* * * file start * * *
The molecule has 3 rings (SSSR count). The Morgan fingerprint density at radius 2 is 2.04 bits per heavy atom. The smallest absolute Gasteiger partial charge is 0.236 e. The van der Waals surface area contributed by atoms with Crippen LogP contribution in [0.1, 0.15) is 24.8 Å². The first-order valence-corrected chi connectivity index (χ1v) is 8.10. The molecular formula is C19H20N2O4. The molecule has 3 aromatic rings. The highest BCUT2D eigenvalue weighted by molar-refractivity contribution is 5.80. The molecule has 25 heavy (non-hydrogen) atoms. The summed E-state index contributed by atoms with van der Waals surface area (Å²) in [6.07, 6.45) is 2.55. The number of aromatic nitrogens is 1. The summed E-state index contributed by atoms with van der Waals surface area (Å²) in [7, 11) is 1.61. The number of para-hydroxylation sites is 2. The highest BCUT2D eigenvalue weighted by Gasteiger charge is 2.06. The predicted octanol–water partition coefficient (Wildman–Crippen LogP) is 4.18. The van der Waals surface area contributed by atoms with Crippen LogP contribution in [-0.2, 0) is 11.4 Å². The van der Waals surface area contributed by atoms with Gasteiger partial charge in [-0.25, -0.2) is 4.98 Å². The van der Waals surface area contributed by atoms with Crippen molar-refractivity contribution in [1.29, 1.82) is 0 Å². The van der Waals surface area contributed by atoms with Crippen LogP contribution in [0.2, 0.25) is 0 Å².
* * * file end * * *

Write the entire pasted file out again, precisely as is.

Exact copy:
The molecule has 3 rings (SSSR count). The Morgan fingerprint density at radius 2 is 2.04 bits per heavy atom. The smallest absolute Gasteiger partial charge is 0.236 e. The van der Waals surface area contributed by atoms with Crippen LogP contribution in [0.1, 0.15) is 24.8 Å². The first-order valence-corrected chi connectivity index (χ1v) is 8.10. The molecular formula is C19H20N2O4. The molecule has 3 aromatic rings. The highest BCUT2D eigenvalue weighted by molar-refractivity contribution is 5.80. The molecule has 25 heavy (non-hydrogen) atoms. The summed E-state index contributed by atoms with van der Waals surface area (Å²) in [6.07, 6.45) is 2.55. The number of aromatic nitrogens is 1. The summed E-state index contributed by atoms with van der Waals surface area (Å²) in [7, 11) is 1.61. The number of para-hydroxylation sites is 2. The highest BCUT2D eigenvalue weighted by Gasteiger charge is 2.06. The predicted octanol–water partition coefficient (Wildman–Crippen LogP) is 4.18. The van der Waals surface area contributed by atoms with Crippen LogP contribution in [-0.2, 0) is 11.4 Å². The van der Waals surface area contributed by atoms with Gasteiger partial charge in [-0.25, -0.2) is 4.98 Å². The van der Waals surface area contributed by atoms with Crippen molar-refractivity contribution in [1.29, 1.82) is 0 Å². The van der Waals surface area contributed by atoms with Crippen LogP contribution in [0.2, 0.25) is 0 Å².